The Strad Concert Review: Francesca dePasquale (violin) Meng-Chieh Liu (piano) National Sawdust 6 April 2016
Biology doesn't fully explain dePasquale's admirable programming instincts, opening this recital (which launched her debut recording) with the challenging Chaconne from Bach's Second Partita. She was neither too flashy nor too fast, and her phrasing was immaculate and discreet, inviting the audience to contemplate the past in a cutting-edge, 21st-century room.

DePasquale plays her late father's violin (made in 1968 by Sergio Peresson)...its sound lent richness and a serious air to Schumann's Intermezzo from the F-A-E Sonata and her brilliant finale, Bartók's Rhapsody no. 1. Two high points came in the middle. The first was Messiaen's Thème et Variations, given a heroic reading with delectable intonation. The second was Paola Prestini's virtousic Oceanic Fantasy (violin and electronics), written for dePasquale.
The Strad
Album Review | The Wholenote
DePasquale has a beautiful tone and impressive technique. There’s a lovely reading of the Bach Partita No.2 in D Minor for Solo Violin, and a really strong extended melodic line in Messiaen’s Thème et Variations. Paola Prestini’s very effective Oceanic Fantasy for Solo Violin and Electronics, a 2015 commission from dePasquale, incorporates field recordings of southern Italian songs, although the work is almost entirely for violin alone, with Bach-like arpeggios and double-stopping and strong melody lines. The remaining works are the brief Schumann Intermezzo from the F.A.E. Sonata, Bartók’s Rhapsody No.1 and a simply gorgeous performance of Marietta’s Lied from Korngold’s opera Die Tote Stadt; there is a video of the recording session of the latter, along with audio samples of all the tracks on the CD, on dePasquale’s website. It’s well worth a visit.
The Wholenote
Album Review | America Oggi
Listen to her "Partita No. 2" by J.S. Bach, at the opening of her Cd, and you know right away whom you're dealing with: this is why Francesca de Pasquale is Itzhak Perlman's protégé. Her technique is quite remarkable, very elegant; and she captures your soul immediately. A superb "virtuosa", Francesca penetrates very deeply in the music she reads for you. Belonging to a family of violinists and cellists, Francesca's sound is sincere and quite absorbing at the same time. A great pleasure is also listening her playing the other pages of this beautiful album (from Messiaen to Schumann, from Bartók to Korngold), but a special note deserves the "Oceanic Fantasy" by Paola Prestini, very surprising and moving with those Italian folk songs recorded on the field you can ear in the back ground.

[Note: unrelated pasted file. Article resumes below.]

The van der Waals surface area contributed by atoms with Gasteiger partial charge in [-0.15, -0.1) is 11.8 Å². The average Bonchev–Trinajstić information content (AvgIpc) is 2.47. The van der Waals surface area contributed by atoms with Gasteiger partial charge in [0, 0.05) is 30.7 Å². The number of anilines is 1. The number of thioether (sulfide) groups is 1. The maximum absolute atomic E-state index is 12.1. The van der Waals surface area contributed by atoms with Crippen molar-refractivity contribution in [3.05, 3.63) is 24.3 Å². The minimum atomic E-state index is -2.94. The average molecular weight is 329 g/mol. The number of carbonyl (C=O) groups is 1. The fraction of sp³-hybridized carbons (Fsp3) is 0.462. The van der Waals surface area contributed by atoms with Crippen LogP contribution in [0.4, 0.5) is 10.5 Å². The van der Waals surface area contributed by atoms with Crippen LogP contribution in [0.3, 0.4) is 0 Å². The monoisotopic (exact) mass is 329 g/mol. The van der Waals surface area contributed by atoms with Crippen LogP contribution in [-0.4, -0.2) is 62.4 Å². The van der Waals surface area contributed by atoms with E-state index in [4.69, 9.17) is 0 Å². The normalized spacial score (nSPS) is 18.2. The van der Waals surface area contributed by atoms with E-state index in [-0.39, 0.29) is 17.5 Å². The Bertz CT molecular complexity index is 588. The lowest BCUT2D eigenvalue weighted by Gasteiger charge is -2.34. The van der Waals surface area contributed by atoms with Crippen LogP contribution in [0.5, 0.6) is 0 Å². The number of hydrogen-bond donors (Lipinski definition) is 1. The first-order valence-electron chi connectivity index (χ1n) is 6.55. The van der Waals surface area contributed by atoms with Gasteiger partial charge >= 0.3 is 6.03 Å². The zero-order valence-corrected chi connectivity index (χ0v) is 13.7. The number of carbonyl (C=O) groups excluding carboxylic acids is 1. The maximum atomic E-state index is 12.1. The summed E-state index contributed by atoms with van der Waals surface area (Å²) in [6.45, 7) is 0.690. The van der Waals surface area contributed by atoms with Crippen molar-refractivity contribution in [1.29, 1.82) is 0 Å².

Translation provided by Franco Borrelli.
America Oggi
Francesca dePasquale: Sincerity, intensity, with individual voice
Francesca dePasquale's Philadelphia Chamber Music Society recital debut Sunday afternoon was fascinating for all the things it wasn't, and, ultimately, for declaring all the things she isn't.

It was a wise move. Each piece, plucked from her recent CD, cast a light on a spectrum of strong qualities. Bach was most revealing, as Bach always is. The "Chaconne" from the Violin Partita in D Minor was respectably mature for a 26-year-old, nuanced in thoughtful ways, with well-developed character differentiation in each section. That dePasquale can seem emotionally exposed with no loss of security is a great gift.
Philadelphia Inquirer
Violinist Evokes Nature in Ethereal Concert
Violinist Francesca dePasquale returned to the stage of the WCR Center for the Arts Friday night for a concert, presented by the Friends of Chamber Music of Reading. Coming from a family of distinguished musicians...dePasquale could be expected to be talented. But dePasquale is much more than that; she is a stunning artist with her very own individual style, taste, and sound.

When she stepped out to open her concert with J.S. Bach's "Ciaccona" from the Partita no. 2 in D minor, unaccompanied, from the first powerful attacks and subsequent full, glorious sound, the audience could tell they were in for an exciting ride. Her robust lower range and very sweet upper range sometimes produced the illusion of a duet during an enthralling performance of this great work, which was like a dramatic monologue throughout most of its length. Contemplation, praise, nobility, even some anger were projected through her acute bow work, which seemed to cut straight to the bone.
Reading Eagle